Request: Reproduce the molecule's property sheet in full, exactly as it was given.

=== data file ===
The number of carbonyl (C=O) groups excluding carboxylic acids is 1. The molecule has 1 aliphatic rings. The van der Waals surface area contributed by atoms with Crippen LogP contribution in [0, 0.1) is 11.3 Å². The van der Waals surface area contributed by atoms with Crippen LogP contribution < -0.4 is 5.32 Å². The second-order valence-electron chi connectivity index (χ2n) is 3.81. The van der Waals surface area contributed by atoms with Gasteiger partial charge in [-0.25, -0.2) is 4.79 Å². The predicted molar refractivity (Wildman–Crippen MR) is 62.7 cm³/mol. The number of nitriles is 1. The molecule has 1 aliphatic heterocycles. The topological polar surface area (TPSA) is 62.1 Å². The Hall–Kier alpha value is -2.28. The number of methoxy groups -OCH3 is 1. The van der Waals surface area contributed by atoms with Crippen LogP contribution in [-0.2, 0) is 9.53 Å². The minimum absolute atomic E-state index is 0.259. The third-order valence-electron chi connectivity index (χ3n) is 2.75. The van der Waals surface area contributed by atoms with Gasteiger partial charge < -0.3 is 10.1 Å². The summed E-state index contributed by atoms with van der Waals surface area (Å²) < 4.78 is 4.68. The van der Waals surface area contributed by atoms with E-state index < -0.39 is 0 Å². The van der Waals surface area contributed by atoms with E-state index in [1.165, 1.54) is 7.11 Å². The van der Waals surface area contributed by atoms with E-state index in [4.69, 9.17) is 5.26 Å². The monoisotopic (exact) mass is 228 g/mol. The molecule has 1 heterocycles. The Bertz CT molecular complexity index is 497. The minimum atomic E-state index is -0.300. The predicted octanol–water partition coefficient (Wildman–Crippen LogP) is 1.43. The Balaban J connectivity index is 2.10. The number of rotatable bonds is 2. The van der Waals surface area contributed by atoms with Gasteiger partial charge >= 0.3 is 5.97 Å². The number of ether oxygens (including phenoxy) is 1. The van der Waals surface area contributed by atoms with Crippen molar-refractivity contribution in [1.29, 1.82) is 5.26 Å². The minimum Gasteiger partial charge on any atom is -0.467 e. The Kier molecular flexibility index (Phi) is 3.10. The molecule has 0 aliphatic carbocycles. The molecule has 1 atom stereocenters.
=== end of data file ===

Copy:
The number of carbonyl (C=O) groups excluding carboxylic acids is 1. The molecule has 1 aliphatic rings. The van der Waals surface area contributed by atoms with Crippen LogP contribution in [0, 0.1) is 11.3 Å². The van der Waals surface area contributed by atoms with Crippen LogP contribution < -0.4 is 5.32 Å². The second-order valence-electron chi connectivity index (χ2n) is 3.81. The van der Waals surface area contributed by atoms with Gasteiger partial charge in [-0.25, -0.2) is 4.79 Å². The predicted molar refractivity (Wildman–Crippen MR) is 62.7 cm³/mol. The number of nitriles is 1. The molecule has 1 aliphatic heterocycles. The topological polar surface area (TPSA) is 62.1 Å². The Hall–Kier alpha value is -2.28. The number of methoxy groups -OCH3 is 1. The van der Waals surface area contributed by atoms with Crippen LogP contribution in [-0.2, 0) is 9.53 Å². The minimum absolute atomic E-state index is 0.259. The third-order valence-electron chi connectivity index (χ3n) is 2.75. The van der Waals surface area contributed by atoms with Gasteiger partial charge < -0.3 is 10.1 Å². The summed E-state index contributed by atoms with van der Waals surface area (Å²) < 4.78 is 4.68. The van der Waals surface area contributed by atoms with E-state index < -0.39 is 0 Å². The van der Waals surface area contributed by atoms with E-state index in [1.165, 1.54) is 7.11 Å². The van der Waals surface area contributed by atoms with E-state index in [4.69, 9.17) is 5.26 Å². The monoisotopic (exact) mass is 228 g/mol. The molecule has 1 heterocycles. The Bertz CT molecular complexity index is 497. The minimum atomic E-state index is -0.300. The predicted octanol–water partition coefficient (Wildman–Crippen LogP) is 1.43. The Balaban J connectivity index is 2.10. The number of rotatable bonds is 2. The van der Waals surface area contributed by atoms with Gasteiger partial charge >= 0.3 is 5.97 Å². The number of ether oxygens (including phenoxy) is 1. The van der Waals surface area contributed by atoms with Crippen molar-refractivity contribution in [1.29, 1.82) is 5.26 Å². The minimum Gasteiger partial charge on any atom is -0.467 e. The Kier molecular flexibility index (Phi) is 3.10. The molecule has 0 aliphatic carbocycles. The molecule has 1 atom stereocenters.